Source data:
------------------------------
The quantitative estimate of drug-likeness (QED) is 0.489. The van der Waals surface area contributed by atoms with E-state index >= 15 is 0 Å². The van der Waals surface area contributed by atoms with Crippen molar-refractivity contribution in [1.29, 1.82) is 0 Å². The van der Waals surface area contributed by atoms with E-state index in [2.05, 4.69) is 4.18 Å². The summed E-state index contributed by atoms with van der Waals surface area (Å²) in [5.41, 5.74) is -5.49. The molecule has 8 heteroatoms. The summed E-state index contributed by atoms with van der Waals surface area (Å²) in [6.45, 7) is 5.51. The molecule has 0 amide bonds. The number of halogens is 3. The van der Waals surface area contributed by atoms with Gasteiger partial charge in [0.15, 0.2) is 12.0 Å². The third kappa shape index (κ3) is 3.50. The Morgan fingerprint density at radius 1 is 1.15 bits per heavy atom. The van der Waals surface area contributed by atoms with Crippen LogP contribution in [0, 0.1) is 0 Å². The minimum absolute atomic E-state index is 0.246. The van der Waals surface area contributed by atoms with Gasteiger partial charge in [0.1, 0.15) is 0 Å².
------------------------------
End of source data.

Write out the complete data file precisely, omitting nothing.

The quantitative estimate of drug-likeness (QED) is 0.489. The van der Waals surface area contributed by atoms with E-state index >= 15 is 0 Å². The van der Waals surface area contributed by atoms with Crippen molar-refractivity contribution in [1.29, 1.82) is 0 Å². The van der Waals surface area contributed by atoms with E-state index in [2.05, 4.69) is 4.18 Å². The summed E-state index contributed by atoms with van der Waals surface area (Å²) in [5.41, 5.74) is -5.49. The molecule has 8 heteroatoms. The summed E-state index contributed by atoms with van der Waals surface area (Å²) in [6.45, 7) is 5.51. The molecule has 0 amide bonds. The number of halogens is 3. The van der Waals surface area contributed by atoms with Gasteiger partial charge in [0.15, 0.2) is 12.0 Å². The third kappa shape index (κ3) is 3.50. The Morgan fingerprint density at radius 1 is 1.15 bits per heavy atom. The van der Waals surface area contributed by atoms with Crippen LogP contribution in [0, 0.1) is 0 Å². The minimum absolute atomic E-state index is 0.246. The van der Waals surface area contributed by atoms with Gasteiger partial charge in [0.1, 0.15) is 0 Å².